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Jenny Lewis with The Watson Twins / Neko Case | Rabbit Fur Coat / Fox Confessor Brings The Flood (Rough Trade / Anti/Mint)
With 2004's superb live album, 'The Tigers Have Spoken', Neko Case consolidated her status as the queen of modern-day Americana. With its soaring set of covers and old/new originals, the collection captured Case continuing to raise the bar of her star-quality. A rising arc that made her seem destined to hit gold on an ensuing studio set. However, now that the potential moment is finally upon on us, Case faces a somewhat unexpected obstacle to her enviable pre-eminence, in the shape of one Jenny Lewis. Similarly brought-up on classic country, soul and gospel but better known for her indie-pop pedigree c/o Rilo Kiley, Lewis's first foray into solo record-making is a striking sting in Case's tail.
Lewis's biggest threat to the Case throne comes with the ease of her delivery, her gift for melody and her less austere use of atmosphere. Case's 'Fox Professor...' is, in comparison, an even darker extension of her last studio album, 2002's 'Blacklisted', that requires repeated listening before its considerable charms are unearthed. Vocally, Lewis has a rich and effortless stride but it's inevitably no match for Case's towering earthy tones. Lewis is smart with her choice of CwaS-friendly producers though - employing Mike Mogis and M Ward to twiddle the knobs - but Case's re-deployment of Tucson's Wavelab studio shrouds her songs in a more distinctive, analogue-ambience. Lewis drafts in a raft of noteworthy guest contributors too - such as Death Cab's Ben Gibbard, Bright Eyes' Conor Oberst and the gospel-trained Watson Twins - to give Case a run for her indie/alt.country credibility. Case however, still has the benefit of being able to borrow members of Giant Sand, Calexico and The Sadies, as well as the ever-reliable Kelly Hogan and The Band's Garth Hudson.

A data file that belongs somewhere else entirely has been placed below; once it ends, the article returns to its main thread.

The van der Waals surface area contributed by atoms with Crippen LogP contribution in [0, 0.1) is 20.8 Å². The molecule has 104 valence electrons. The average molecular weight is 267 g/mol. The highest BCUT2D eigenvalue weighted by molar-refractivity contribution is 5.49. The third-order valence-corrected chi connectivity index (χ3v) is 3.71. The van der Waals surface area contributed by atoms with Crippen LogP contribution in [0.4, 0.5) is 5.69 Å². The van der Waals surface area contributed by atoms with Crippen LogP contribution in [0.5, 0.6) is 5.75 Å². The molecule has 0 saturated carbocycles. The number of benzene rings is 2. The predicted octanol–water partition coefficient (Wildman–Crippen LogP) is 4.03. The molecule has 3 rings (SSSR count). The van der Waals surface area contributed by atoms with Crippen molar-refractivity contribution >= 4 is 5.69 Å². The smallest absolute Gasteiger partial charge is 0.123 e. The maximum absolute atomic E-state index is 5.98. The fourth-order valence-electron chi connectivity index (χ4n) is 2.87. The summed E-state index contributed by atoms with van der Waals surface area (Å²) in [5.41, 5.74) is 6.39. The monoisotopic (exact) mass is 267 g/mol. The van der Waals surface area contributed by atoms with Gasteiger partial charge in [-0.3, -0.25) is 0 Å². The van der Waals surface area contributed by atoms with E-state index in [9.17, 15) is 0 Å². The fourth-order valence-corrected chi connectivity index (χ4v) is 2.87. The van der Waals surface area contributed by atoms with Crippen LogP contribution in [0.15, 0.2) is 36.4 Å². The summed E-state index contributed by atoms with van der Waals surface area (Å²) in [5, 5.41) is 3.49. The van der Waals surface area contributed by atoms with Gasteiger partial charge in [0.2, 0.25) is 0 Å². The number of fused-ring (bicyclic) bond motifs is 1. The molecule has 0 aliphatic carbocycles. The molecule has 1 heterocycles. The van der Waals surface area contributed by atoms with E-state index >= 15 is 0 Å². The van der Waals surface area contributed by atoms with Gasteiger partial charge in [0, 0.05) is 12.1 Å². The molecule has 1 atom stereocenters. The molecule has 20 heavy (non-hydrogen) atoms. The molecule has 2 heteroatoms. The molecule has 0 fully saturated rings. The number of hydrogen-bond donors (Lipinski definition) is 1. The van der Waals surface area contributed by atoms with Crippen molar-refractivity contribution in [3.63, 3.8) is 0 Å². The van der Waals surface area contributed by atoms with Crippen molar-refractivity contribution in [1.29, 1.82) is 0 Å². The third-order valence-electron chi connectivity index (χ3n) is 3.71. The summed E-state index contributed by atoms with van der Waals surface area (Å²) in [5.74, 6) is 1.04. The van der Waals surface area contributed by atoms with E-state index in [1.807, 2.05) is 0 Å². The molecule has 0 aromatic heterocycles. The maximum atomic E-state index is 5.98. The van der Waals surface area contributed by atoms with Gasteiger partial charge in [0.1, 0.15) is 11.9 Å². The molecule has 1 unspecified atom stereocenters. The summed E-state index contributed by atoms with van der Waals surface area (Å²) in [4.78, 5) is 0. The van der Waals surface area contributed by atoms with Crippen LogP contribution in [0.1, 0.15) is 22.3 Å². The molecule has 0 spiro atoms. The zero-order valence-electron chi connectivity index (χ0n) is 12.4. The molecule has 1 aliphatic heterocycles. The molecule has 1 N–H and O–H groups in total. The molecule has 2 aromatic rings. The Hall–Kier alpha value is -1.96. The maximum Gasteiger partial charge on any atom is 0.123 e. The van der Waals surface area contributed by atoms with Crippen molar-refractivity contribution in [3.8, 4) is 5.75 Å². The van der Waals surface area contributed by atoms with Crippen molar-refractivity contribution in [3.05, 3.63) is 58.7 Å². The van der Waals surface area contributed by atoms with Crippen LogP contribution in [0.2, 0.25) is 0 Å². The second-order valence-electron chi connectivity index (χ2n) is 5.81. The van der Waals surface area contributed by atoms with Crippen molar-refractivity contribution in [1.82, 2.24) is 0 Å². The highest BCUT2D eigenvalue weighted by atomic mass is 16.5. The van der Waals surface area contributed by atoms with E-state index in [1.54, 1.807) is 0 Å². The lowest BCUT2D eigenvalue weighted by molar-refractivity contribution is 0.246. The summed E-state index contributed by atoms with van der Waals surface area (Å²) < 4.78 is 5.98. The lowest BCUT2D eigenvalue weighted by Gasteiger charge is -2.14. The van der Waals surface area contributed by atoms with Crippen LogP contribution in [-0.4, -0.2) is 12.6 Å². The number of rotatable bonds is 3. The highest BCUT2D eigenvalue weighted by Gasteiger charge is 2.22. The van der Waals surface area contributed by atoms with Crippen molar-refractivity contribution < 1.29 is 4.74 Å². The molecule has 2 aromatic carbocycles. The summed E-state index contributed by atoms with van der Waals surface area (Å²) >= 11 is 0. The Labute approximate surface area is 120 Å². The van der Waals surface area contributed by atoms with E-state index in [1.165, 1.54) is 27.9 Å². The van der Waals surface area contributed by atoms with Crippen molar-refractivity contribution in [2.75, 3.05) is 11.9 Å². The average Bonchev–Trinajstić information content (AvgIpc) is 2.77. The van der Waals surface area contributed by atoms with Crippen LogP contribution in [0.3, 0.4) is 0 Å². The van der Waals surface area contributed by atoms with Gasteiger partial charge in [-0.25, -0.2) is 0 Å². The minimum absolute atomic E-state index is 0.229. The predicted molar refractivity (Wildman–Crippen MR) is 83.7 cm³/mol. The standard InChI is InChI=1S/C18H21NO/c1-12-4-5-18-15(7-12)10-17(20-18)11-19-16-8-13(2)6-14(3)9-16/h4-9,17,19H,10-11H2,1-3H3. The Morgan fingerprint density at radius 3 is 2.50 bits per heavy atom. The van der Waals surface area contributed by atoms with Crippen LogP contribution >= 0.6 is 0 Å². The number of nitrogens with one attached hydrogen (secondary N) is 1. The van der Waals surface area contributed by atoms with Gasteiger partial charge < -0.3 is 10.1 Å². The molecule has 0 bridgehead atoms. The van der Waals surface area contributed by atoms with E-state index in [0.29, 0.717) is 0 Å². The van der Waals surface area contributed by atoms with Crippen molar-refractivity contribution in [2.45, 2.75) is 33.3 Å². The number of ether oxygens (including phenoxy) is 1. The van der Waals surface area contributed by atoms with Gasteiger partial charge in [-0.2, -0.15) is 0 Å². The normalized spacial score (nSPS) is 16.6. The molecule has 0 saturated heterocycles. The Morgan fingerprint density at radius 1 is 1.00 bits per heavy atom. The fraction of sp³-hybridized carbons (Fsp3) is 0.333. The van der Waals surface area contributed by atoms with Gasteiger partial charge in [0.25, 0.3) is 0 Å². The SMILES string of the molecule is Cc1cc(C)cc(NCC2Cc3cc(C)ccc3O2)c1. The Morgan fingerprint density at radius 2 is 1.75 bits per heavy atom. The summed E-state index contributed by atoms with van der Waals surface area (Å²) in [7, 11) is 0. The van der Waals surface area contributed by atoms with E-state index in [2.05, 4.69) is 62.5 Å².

Songwriting-wise Case has an epic vision, steeped in American noir and bruised romanticism, which lends an air of delicious desolation to "The Needle Has Landed" and the rousing "Hold On, Hold On". Lewis is more contemporary in her songwriting bent, most notably on the provocative "Born Secular" and the semi-autographical title track. The two have a knack for interpretation too; with Lewis's all-star line-up somehow convincingly resurrecting The Traveling Wilburys' otherwise corny "Handle With Care" and Case covering the ecclesiastical obscurity "John Saw The Number", with jubilant gospel-charged energy.
Between the two albums, Lewis and Case give each other some tough competition. 'Rabbit Fur Coat' may arguably have some more enjoyable individual songs (the likes of "The Big Guns" and "Rise Up With Fists!!" are simply dreamy melodic-pop affairs), but 'Fox Confessor...' has a more commanding collective power. Ultimately, both are winners. Lewis has proved herself as an impressive solitary songwriter whilst still having a decent 'day-job' to fall back-on. Case is bloodied but unbowed; still more committed to the long-haul with a stronger more genuine ambition, whilst still having another band - The New Pornographers of course - to recharge her considerable talents with.